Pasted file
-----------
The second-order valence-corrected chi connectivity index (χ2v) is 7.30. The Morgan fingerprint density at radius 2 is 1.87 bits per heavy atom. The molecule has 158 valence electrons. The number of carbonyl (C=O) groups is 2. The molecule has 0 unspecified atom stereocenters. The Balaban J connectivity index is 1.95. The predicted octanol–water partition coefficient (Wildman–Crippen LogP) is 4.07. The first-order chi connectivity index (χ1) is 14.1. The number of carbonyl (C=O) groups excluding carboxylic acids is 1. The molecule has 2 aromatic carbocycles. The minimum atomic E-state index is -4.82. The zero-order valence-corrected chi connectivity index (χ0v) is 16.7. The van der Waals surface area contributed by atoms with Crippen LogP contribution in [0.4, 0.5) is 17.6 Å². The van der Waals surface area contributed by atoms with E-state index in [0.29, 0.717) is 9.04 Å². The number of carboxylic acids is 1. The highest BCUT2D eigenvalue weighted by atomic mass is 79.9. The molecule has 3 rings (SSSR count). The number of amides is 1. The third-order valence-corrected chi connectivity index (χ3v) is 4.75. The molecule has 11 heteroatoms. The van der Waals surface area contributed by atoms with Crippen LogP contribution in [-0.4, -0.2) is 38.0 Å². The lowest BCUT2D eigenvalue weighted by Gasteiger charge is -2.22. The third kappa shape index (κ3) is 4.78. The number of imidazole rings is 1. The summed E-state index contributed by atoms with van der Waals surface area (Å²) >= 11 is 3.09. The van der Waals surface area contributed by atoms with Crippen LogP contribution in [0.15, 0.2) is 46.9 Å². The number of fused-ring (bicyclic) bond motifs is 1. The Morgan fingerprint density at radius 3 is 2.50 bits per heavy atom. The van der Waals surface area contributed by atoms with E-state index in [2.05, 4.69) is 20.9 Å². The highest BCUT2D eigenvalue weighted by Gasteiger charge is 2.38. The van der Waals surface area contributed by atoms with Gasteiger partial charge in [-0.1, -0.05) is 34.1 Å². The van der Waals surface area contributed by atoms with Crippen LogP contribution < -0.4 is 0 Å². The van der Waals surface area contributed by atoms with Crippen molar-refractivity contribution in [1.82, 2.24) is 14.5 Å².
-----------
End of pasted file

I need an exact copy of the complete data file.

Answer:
The second-order valence-corrected chi connectivity index (χ2v) is 7.30. The Morgan fingerprint density at radius 2 is 1.87 bits per heavy atom. The molecule has 158 valence electrons. The number of carbonyl (C=O) groups is 2. The molecule has 0 unspecified atom stereocenters. The Balaban J connectivity index is 1.95. The predicted octanol–water partition coefficient (Wildman–Crippen LogP) is 4.07. The first-order chi connectivity index (χ1) is 14.1. The number of carbonyl (C=O) groups excluding carboxylic acids is 1. The molecule has 2 aromatic carbocycles. The minimum atomic E-state index is -4.82. The zero-order valence-corrected chi connectivity index (χ0v) is 16.7. The van der Waals surface area contributed by atoms with Crippen LogP contribution in [0.4, 0.5) is 17.6 Å². The van der Waals surface area contributed by atoms with E-state index in [0.29, 0.717) is 9.04 Å². The number of carboxylic acids is 1. The highest BCUT2D eigenvalue weighted by atomic mass is 79.9. The molecule has 3 rings (SSSR count). The number of amides is 1. The third-order valence-corrected chi connectivity index (χ3v) is 4.75. The molecule has 11 heteroatoms. The van der Waals surface area contributed by atoms with Crippen LogP contribution in [-0.4, -0.2) is 38.0 Å². The lowest BCUT2D eigenvalue weighted by Gasteiger charge is -2.22. The third kappa shape index (κ3) is 4.78. The number of imidazole rings is 1. The summed E-state index contributed by atoms with van der Waals surface area (Å²) >= 11 is 3.09. The van der Waals surface area contributed by atoms with Crippen LogP contribution in [0.15, 0.2) is 46.9 Å². The number of fused-ring (bicyclic) bond motifs is 1. The Morgan fingerprint density at radius 3 is 2.50 bits per heavy atom. The van der Waals surface area contributed by atoms with E-state index in [2.05, 4.69) is 20.9 Å². The highest BCUT2D eigenvalue weighted by Gasteiger charge is 2.38. The van der Waals surface area contributed by atoms with Gasteiger partial charge in [-0.1, -0.05) is 34.1 Å². The van der Waals surface area contributed by atoms with Crippen LogP contribution < -0.4 is 0 Å². The van der Waals surface area contributed by atoms with Crippen molar-refractivity contribution in [1.82, 2.24) is 14.5 Å².